By Shereen Siewert
Wisconsin now has 842 confirmed cases of COVID-19, though about 10 times more people are likely infected, health officials said Friday during a news briefing.
The death toll also rose from 8 to 13 since Thursday, according to DHS figures. The infection rate is more than a 100-case jump in 24 hours.
Department of Heath Services Secretary-designee Andrea Palm said there have been 13,140 negative tests. According to health care professionals, the high ratio of negative-to-positive tests is in line with what they’d expect early in an epidemic.
Palm said earlier models showed that without “Safer at Home” and social distancing action the state would have 22,000 infections by April 8.
“Now is the time to do everything we can to flatten the curve,” Palm said. “Lives truly do depend on it.”
Marathon County remains at one confirmed case. Iron County, which did not report a positive case until this morning, reported its first death overnight. The death is Iron County is the first in northern Wisconsin.
People who died from COVID-19 complications in Wisconsin range in age from 60 to 80, Palm said.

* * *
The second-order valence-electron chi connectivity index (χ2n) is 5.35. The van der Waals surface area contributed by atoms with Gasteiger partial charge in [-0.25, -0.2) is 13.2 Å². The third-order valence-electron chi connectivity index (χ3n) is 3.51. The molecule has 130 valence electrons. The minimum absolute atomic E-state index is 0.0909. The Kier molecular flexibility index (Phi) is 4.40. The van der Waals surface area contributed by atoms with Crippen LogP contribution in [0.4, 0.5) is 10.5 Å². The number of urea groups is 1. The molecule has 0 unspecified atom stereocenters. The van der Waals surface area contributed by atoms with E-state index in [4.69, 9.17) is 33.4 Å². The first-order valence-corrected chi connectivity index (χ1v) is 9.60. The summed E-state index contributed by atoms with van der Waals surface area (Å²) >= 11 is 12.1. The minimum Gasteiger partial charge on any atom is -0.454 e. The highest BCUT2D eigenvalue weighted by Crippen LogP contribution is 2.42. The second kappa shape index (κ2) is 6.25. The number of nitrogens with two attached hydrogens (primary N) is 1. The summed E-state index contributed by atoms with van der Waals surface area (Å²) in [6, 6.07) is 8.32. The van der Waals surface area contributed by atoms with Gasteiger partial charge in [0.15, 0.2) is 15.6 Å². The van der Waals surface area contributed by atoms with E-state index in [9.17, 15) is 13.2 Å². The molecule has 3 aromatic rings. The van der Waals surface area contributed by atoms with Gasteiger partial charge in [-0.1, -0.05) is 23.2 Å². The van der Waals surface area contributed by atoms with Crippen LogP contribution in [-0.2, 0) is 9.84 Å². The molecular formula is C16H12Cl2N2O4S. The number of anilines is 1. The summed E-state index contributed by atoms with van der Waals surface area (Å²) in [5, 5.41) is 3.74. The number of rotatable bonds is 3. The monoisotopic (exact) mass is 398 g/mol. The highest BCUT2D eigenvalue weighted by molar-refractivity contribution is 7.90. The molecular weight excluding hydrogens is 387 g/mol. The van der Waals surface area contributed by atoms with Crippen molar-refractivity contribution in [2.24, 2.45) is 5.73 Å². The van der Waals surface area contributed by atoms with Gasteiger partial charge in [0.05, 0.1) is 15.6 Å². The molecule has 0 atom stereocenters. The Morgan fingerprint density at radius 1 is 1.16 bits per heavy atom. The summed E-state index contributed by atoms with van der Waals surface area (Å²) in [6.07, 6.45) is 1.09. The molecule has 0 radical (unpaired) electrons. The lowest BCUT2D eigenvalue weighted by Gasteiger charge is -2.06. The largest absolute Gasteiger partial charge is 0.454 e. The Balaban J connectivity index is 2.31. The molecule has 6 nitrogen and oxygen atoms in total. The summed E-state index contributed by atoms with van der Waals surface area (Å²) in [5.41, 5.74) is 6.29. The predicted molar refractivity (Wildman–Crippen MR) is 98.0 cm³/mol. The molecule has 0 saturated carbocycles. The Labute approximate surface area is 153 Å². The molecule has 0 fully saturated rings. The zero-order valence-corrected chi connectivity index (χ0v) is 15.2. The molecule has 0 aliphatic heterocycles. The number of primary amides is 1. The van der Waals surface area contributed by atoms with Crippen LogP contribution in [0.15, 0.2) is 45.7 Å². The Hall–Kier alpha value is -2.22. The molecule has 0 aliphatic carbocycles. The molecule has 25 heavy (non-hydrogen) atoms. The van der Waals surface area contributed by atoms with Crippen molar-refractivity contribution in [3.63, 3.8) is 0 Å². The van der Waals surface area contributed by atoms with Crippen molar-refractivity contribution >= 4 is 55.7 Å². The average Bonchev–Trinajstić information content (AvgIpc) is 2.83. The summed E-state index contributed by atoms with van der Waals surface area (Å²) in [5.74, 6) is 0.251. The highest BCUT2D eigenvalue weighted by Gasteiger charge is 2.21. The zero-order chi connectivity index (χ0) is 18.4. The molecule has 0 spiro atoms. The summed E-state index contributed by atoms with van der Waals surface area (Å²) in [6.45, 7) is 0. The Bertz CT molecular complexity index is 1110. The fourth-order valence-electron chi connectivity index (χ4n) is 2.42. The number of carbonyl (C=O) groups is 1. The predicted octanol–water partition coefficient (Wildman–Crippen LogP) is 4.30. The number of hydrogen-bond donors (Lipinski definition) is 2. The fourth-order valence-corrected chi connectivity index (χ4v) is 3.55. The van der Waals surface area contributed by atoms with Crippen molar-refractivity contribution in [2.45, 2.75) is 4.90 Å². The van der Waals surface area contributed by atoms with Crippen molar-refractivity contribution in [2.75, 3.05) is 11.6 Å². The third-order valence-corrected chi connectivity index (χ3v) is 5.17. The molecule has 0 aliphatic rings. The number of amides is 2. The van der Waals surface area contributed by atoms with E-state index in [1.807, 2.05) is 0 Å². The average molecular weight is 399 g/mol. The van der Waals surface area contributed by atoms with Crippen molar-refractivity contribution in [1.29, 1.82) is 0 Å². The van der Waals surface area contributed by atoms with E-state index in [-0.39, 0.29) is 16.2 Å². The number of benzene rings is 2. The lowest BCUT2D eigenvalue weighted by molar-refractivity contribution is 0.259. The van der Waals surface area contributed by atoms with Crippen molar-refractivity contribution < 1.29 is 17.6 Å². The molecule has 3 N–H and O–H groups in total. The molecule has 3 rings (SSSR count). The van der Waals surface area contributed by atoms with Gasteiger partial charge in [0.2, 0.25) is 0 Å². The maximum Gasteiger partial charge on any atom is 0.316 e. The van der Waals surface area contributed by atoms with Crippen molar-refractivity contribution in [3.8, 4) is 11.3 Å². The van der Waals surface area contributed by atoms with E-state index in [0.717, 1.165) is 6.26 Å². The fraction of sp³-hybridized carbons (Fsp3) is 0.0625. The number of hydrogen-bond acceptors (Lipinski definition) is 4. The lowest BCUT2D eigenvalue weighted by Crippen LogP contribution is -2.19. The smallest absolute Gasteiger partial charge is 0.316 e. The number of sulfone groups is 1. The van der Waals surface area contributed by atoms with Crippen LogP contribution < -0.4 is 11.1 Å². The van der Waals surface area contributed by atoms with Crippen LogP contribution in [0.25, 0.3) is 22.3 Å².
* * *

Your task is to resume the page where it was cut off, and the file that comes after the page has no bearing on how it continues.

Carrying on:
About 2,000 tests per day are being tracked statewide. Efforts are underway to increase capacity, but the state continues to see shortages in tests and ingredients in the tests at this time, Palm said.
In Wisconsin testing is prioritized for critically ill patients with unexplained respiratory symptoms and patients who are hospitalized with symptoms consistent with COVID-19 who have either had known exposure to the virus or who’ve traveled to a high-risk area.
But these patients account for a relatively small percentage of the total COVID-19 tests that are being administered in Wisconsin.
Dr. Ryan Westergaard, Chief Medical Officer of the Bureau of Communicable Diseases, said that “possibly as many as 10 times more people” could be infected in Wisconsin, based on scientific models. Not everyone is being tested because resources are being preserved for the “subset of people who need it most.”
Westergaard characterized the risk in all Wisconsin counties as high.